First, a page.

While I was at Furry Fiesta, I ran a panel on the business side of art/small business practices. I got a few questions during and after the panel that I couldn’t answer at the time, but I have since found the answer to them! So what the hey, I though I’d go ahead and answer them here.
1.) I thought I read somewhere that if you are an S-corporation, you don’t have to pay the self-employment tax (that is, the other half of your social security tax which your employer normally withholds). Are you sure you have to pay that?
So, the answer is that every person has to pay social security tax. Probably the confusion stems from this: if you are running a sole proprietorship, you and your business are the same entity, and you/your business pays the social security tax. However, if your business is an S-corp, you and your business are not the same entity; your business does not pay social security tax - however, YOU still have to file a 1040 (a personal tax return) and you are responsible for paying your social security tax.
As for trying to say that the business’s income is the business’s assets and not your income, I don’t know. If that’s a thing that can be done, probably refer to question 3, on the drawbacks of appearing to have no income.
Short answer: yes, you are responsible for your social security tax if you have had any income.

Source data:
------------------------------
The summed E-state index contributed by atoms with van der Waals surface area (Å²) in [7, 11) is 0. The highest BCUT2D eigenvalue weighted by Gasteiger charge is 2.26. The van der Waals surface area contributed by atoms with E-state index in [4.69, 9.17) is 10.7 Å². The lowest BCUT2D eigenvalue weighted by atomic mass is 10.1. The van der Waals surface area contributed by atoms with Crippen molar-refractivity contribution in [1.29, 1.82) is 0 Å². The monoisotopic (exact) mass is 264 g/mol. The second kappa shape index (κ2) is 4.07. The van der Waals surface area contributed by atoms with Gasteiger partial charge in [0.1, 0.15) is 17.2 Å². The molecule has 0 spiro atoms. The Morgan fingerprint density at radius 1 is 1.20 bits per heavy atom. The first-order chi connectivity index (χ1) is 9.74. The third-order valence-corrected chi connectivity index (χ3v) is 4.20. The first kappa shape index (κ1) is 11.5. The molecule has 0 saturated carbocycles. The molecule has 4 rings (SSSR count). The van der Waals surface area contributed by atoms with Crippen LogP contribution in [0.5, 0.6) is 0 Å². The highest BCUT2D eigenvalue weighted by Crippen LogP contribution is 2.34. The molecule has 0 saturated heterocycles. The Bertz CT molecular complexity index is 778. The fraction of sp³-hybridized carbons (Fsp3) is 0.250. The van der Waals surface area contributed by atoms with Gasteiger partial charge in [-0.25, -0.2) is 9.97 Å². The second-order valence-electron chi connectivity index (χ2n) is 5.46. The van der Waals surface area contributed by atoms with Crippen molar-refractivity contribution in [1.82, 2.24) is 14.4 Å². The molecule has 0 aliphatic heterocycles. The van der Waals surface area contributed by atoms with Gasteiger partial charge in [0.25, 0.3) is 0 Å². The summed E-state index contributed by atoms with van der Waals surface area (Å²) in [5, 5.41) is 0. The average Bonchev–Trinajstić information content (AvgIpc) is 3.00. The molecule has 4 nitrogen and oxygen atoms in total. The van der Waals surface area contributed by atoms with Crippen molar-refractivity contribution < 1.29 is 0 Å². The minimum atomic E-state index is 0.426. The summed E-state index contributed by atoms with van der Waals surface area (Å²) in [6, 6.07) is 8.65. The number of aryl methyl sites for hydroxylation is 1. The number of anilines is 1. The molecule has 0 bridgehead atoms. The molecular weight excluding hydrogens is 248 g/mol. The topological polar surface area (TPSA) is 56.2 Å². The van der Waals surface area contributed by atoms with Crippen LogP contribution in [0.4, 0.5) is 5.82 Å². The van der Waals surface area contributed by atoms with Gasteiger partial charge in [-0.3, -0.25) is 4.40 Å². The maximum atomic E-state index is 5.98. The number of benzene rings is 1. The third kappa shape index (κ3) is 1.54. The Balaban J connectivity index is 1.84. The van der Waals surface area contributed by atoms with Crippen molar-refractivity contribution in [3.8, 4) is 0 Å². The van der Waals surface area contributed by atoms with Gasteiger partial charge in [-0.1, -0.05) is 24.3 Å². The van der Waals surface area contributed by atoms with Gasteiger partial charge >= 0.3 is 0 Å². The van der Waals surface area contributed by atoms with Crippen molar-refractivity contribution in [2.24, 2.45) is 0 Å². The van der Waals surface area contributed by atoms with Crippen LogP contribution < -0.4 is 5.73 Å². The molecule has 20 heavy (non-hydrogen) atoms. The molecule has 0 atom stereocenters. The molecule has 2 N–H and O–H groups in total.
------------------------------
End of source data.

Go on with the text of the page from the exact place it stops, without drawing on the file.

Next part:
2.) Do you think there would be a way for you to make your cats your business’s mascots, so that the big vet bills you’ve had could be a business expense?
I already knew this was a “no” in our case but I wanted to look into the specifics. An animal can count as a business asset, and thus its expenses as a business expense, but only if you can show that the animal is necessary for the day-to-day functioning of your business. This is the case for things like livestock, working farm animals, performance animals (circuses, etc), and recreational businesses that use animals (horse cart rides, pony rides).
3.) (An extended explanation about some method by which a business hides their profits and pays no taxes, which sounded like money laundering or tax evasion and I didn’t understand it at all)
I think the thing being described to me was a method of “zero-ing out” the business’s net profits. Apparently a lot of businesses do this - basically, find a way to make the business’s income minus the business’s expenses equal 0. There are, apparently, ways to do this that are technically legitimate and won’t get you thrown in jail or filing for bankruptcy, but it would be a question for a clever accountant.
That said - and maybe I’m wrong about this, but I can’t figure how else it would work - if you show that your business made no income and thus YOU made no income, yes you would avoid paying taxes. However, I think you would also not be eligible for any kind of credit. When applying for a credit card or loan or refinance, the financial institution will usually look at your debt-to-income ratio for the last two years. If on paper you have no income, you probably aren’t going to be approved for anything (I don’t know how loans based on collateral work, it’s never been an option anytime I’ve applied for a loan).
As a real-life example, I’m hoping I can refinance my mortgage sometime. They’ll want to see a debt-to-income ratio of probably no more than 30%. The lower the percentage, the better the interest rate. So for me, zeroing-out isn’t really a good option, and in fact we’ve found ourselves wrestling with the idea of making our income look better vs. ending up with a bigger tax bill.